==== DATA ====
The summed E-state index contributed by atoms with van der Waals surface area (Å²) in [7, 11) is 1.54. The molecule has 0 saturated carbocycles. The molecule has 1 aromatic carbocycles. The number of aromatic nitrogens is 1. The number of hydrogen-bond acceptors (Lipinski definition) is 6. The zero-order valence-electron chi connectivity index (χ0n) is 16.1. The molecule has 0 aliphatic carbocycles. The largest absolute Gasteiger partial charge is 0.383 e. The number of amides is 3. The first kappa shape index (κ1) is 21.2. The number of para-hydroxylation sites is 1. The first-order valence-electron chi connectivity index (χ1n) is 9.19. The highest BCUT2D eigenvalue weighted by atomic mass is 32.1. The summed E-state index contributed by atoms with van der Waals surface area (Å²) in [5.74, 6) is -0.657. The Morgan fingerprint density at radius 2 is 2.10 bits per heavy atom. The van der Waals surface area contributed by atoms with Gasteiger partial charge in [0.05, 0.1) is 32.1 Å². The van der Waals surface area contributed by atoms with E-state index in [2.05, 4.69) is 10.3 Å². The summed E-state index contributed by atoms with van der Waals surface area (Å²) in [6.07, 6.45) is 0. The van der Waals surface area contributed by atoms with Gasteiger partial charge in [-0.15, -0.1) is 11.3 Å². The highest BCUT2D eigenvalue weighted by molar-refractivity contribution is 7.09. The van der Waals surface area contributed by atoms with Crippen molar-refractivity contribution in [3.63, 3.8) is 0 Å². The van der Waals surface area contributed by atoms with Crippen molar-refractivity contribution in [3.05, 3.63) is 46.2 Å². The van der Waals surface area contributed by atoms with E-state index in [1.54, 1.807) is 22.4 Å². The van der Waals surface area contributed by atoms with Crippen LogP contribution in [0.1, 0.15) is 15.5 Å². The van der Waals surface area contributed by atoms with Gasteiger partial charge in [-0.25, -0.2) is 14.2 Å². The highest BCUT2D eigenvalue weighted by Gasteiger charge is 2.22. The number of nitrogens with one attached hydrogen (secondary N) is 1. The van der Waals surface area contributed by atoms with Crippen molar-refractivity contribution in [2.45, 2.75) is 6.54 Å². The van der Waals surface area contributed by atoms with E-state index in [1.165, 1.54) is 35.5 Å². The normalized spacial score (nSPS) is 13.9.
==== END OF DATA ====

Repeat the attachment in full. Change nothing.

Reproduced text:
The summed E-state index contributed by atoms with van der Waals surface area (Å²) in [7, 11) is 1.54. The molecule has 0 saturated carbocycles. The molecule has 1 aromatic carbocycles. The number of aromatic nitrogens is 1. The number of hydrogen-bond acceptors (Lipinski definition) is 6. The zero-order valence-electron chi connectivity index (χ0n) is 16.1. The molecule has 0 aliphatic carbocycles. The largest absolute Gasteiger partial charge is 0.383 e. The number of amides is 3. The first kappa shape index (κ1) is 21.2. The number of para-hydroxylation sites is 1. The first-order valence-electron chi connectivity index (χ1n) is 9.19. The highest BCUT2D eigenvalue weighted by atomic mass is 32.1. The summed E-state index contributed by atoms with van der Waals surface area (Å²) in [5.74, 6) is -0.657. The Morgan fingerprint density at radius 2 is 2.10 bits per heavy atom. The van der Waals surface area contributed by atoms with Gasteiger partial charge in [0.05, 0.1) is 32.1 Å². The van der Waals surface area contributed by atoms with E-state index in [2.05, 4.69) is 10.3 Å². The summed E-state index contributed by atoms with van der Waals surface area (Å²) in [6.07, 6.45) is 0. The van der Waals surface area contributed by atoms with Gasteiger partial charge in [-0.15, -0.1) is 11.3 Å². The highest BCUT2D eigenvalue weighted by molar-refractivity contribution is 7.09. The van der Waals surface area contributed by atoms with Crippen molar-refractivity contribution in [3.63, 3.8) is 0 Å². The van der Waals surface area contributed by atoms with Crippen molar-refractivity contribution in [3.05, 3.63) is 46.2 Å². The van der Waals surface area contributed by atoms with E-state index in [1.54, 1.807) is 22.4 Å². The van der Waals surface area contributed by atoms with Crippen LogP contribution in [0.1, 0.15) is 15.5 Å². The van der Waals surface area contributed by atoms with Gasteiger partial charge in [-0.25, -0.2) is 14.2 Å². The highest BCUT2D eigenvalue weighted by Gasteiger charge is 2.22. The number of nitrogens with one attached hydrogen (secondary N) is 1. The van der Waals surface area contributed by atoms with Crippen molar-refractivity contribution in [2.45, 2.75) is 6.54 Å². The van der Waals surface area contributed by atoms with E-state index in [1.165, 1.54) is 35.5 Å². The normalized spacial score (nSPS) is 13.9.